Middle East

Iraq conflict: Iran's Rouhani 'ready to help'

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Media captionLarge crowds of volunteers prepared to fight insurgents gathered in Baghdad, as Janey Mitchell reports

Iran is ready to assist the Iraqi government in its battle against extremist Sunni insurgents, President Hassan Rouhani has said.

He denied Iran had sent troops to fight in Iraq. However, an Iraqi source told the BBC that 130 Iranian Revolutionary Guards had entered the country to provide military training and advice.

The insurgents have seized several cities and are closing in on Baghdad.

They regard Iraq's Shia majority as "infidels".

The Islamic State in Iraq and the Levant (ISIS) is a hardline Islamist militant group that grew during the US-led occupation (2003-2011).

It is one of several jihadist militias fighting the rule of Bashar al-Assad in neighbouring Syria.

Iran has close ties with Iraq's Shia-dominated leadership under Prime Minister Nouri al-Maliki.

Iraq's Sunni minority - which was dominant until 2003 - has complained of marginalisation by Mr Maliki's government.

"If the Iraqi government asks us for help, we may provide any assistance the Iraqi nation would like us to provide in the fight against terrorism," President Rouhani said on Saturday.

"However, the engagement of Iranian forces has not been discussed. Providing help and being engaged in operations are different."

Answering a question from the BBC, he said that so far the Iraqi government had not requested help from Iran.

President Rouhani did not rule out co-operating with the United States, Iran's traditional foe, in combating ISIS: "We can think about if we see America starts confronting the terrorist groups in Iraq or elsewhere."

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Media captionPresident Rouhani: "If the government of Iraq requests any help we are of course ready to consider it"

Analysis from Kasra Naji, BBC Persian

President Rouhani reassured Iranians that their young men would not be sent to Iraq - not yet, anyway. It is clear that his government is far from keen on putting boots on the ground in Iraq.

But at the same time, Iraq is a neighbour and a pivotal ally. Iran has been working hard in the past 10 years or so to help put in place a pro-Tehran government in Baghdad. Any threat to the status quo will be a serious blow to these efforts.

There are credible reports that the top commander of Iran's Quds Force, General Qassem Suleimani, is in Baghdad, helping to strengthen the defences of the capital and the northern holy city of Samarra, and organise and co-ordinate Iraqi Shia militia groups which are loyal to Iran.

And a source in the Iraqi province of Diyala, neighbouring Iran, has told the BBC that more than 130 members of Iran's Revolutionary Guard have entered the province with the aim of providing military training and advice. The source - who said the Revolutionary Guards did not plan to get involved in fighting - also said Iran had put two divisions of its forces on alert along the border with Iraq.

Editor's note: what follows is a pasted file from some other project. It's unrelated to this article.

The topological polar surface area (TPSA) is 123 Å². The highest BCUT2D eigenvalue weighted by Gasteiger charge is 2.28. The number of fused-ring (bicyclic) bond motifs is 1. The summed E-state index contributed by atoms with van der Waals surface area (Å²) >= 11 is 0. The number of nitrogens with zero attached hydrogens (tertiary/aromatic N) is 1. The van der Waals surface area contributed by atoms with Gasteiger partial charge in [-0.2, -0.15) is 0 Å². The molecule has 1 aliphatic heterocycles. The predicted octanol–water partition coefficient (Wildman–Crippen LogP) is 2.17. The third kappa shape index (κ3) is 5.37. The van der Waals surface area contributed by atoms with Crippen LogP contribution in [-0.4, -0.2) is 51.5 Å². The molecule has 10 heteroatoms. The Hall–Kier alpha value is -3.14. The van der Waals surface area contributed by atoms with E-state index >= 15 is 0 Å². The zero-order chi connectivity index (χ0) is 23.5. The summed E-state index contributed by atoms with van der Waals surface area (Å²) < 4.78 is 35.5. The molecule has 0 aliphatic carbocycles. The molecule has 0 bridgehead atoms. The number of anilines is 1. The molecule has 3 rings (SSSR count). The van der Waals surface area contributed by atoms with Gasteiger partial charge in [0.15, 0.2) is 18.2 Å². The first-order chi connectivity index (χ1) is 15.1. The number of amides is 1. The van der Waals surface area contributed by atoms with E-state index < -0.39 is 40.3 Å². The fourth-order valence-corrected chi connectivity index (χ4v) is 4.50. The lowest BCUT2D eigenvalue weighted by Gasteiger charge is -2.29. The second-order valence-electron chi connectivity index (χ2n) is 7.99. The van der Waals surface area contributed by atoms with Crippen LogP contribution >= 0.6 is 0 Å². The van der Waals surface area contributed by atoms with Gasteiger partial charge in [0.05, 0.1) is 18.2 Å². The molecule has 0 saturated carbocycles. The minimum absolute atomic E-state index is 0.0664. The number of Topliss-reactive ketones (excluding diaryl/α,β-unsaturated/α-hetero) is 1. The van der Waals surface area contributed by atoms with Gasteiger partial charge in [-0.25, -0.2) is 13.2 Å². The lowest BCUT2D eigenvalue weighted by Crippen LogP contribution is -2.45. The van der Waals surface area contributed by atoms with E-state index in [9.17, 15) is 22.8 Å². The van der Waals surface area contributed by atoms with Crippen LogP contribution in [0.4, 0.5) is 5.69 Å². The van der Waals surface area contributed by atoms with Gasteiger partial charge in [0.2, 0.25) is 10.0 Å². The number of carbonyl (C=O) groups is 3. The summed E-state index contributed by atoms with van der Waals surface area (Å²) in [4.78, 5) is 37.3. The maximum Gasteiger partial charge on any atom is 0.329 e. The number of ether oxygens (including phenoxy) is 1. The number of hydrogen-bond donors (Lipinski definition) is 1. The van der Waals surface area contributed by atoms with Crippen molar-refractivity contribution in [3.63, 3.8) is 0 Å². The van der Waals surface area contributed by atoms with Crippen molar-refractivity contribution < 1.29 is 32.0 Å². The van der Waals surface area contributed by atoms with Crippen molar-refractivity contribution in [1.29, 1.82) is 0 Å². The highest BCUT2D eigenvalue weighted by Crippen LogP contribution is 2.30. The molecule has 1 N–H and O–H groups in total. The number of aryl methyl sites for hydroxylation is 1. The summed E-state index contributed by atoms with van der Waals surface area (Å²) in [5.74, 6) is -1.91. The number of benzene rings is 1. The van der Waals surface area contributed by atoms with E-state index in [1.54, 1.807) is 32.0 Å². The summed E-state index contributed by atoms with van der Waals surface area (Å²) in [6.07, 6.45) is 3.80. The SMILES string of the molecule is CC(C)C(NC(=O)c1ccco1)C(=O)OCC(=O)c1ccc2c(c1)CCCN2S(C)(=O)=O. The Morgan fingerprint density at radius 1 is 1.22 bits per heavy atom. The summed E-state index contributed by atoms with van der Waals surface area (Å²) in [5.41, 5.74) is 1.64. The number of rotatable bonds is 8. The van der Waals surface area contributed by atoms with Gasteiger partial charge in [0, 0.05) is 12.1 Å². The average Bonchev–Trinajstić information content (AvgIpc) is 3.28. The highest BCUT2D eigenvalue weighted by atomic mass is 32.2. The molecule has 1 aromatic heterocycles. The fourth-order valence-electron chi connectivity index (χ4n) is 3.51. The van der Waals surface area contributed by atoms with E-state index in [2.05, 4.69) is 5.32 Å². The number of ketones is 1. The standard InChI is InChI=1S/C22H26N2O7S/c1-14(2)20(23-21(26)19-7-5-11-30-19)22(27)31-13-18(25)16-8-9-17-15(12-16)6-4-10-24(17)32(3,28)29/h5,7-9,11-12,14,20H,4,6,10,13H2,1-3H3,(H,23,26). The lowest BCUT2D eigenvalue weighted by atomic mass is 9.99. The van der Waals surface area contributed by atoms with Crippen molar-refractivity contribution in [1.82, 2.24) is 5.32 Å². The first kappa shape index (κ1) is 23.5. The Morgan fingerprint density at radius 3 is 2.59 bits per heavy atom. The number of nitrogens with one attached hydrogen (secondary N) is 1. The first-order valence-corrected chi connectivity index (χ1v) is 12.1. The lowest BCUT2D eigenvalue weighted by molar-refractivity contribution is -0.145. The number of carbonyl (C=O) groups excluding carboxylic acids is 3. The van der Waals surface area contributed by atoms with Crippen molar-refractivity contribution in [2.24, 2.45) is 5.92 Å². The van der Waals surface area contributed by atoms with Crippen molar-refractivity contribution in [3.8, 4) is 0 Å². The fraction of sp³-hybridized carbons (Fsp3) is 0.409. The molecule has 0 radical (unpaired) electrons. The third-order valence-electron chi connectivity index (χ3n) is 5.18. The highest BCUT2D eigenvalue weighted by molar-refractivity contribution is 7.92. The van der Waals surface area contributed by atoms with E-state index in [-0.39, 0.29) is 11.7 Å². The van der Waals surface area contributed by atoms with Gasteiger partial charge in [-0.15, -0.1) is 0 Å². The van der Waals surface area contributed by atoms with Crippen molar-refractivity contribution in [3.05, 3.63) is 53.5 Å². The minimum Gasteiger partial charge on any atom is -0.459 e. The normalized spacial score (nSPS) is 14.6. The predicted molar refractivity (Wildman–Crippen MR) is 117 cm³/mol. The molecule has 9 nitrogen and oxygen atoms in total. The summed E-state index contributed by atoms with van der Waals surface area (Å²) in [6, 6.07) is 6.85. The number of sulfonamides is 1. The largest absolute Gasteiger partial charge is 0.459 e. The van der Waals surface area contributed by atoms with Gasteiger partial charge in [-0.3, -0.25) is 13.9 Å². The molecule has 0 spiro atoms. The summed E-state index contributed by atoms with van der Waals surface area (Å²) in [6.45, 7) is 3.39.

President Rouhani said he believed Iraq was capable of defending itself, but added that Iran was willing to co-operate with the US "to combat terrorism". It will not be surprising if there are contacts between the two sides already, in spite of their decades of animosity.

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Iraq's most senior Shia cleric, Grand Ayatollah Ali al-Sistani, has issued a call to arms to fellow Shias.

There are reports that thousands have already joined Shia militias, which could play a crucial role in the defence of Baghdad, says the BBC's Richard Galpin who is in the city.

Image copyright Reuters
Image caption Thousands of Shias are reported to have volunteered to help halt the advance of ISIS
Image copyright AFP
Image caption The capital Baghdad is a tense place following the reverses for Iraqi government forces

After taking Mosul and Tikrit earlier this week, the Sunni militants pressed south into Diyala province, which has a mixed Sunni-Shia population.

On Friday, they battled Shia fighters near Muqdadiya, just 80km (50 miles) from Baghdad's city limits.

Reinforcements from both the Iraqi army and Shia militias have arrived in the city of Samarra, where fighters loyal to ISIS are trying to enter from the north.

Iraqi Prime Minister Nouri al-Maliki visited Samarra on Saturday, insisting: "This is the beginning of the end of them [ISIS]."

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Media captionOn paper Iraq's army should be able to overcome the numerically inferior IS

US President Barack Obama has said he will take several days to decide what action to take over Iraq, but no US troops will be deployed.

In Geneva, UN human rights chief Navi Pillay warned of "summary executions and extrajudicial killings" and said the number killed in recent days might be in the hundreds.

At least 540,000 people have fled from Tikrit, Samarra and Mosul, estimates the International Organization for Migration.

ISIS in Iraq

Image copyright AP
Image caption An Islamist fighter near a burning Iraqi army Humvee in Tikrit
  • The Islamic State in Iraq and the Levant (ISIS) has 3,000 to 5,000 fighters, and grew out of an al-Qaeda-linked organisation in Iraq
  • Joined in its offensives by other Sunni militant groups, including Saddam-era officers and soldiers, and sympathetic Sunni tribal fighters
  • ISIS has exploited the standoff between the Iraqi government and the minority Sunni Arab community, which complains that Shia Prime Minister Nouri Maliki is monopolising power
  • The organisation is led by Abu Bakr al-Baghdadi, an obscure figure regarded as a battlefield commander and tactician

Are you in Saadiya, Jalawla or Baghdad? Have you been affected by the latest developments? You can email haveyoursay@bbc.co.uk using the title 'Iraq'.

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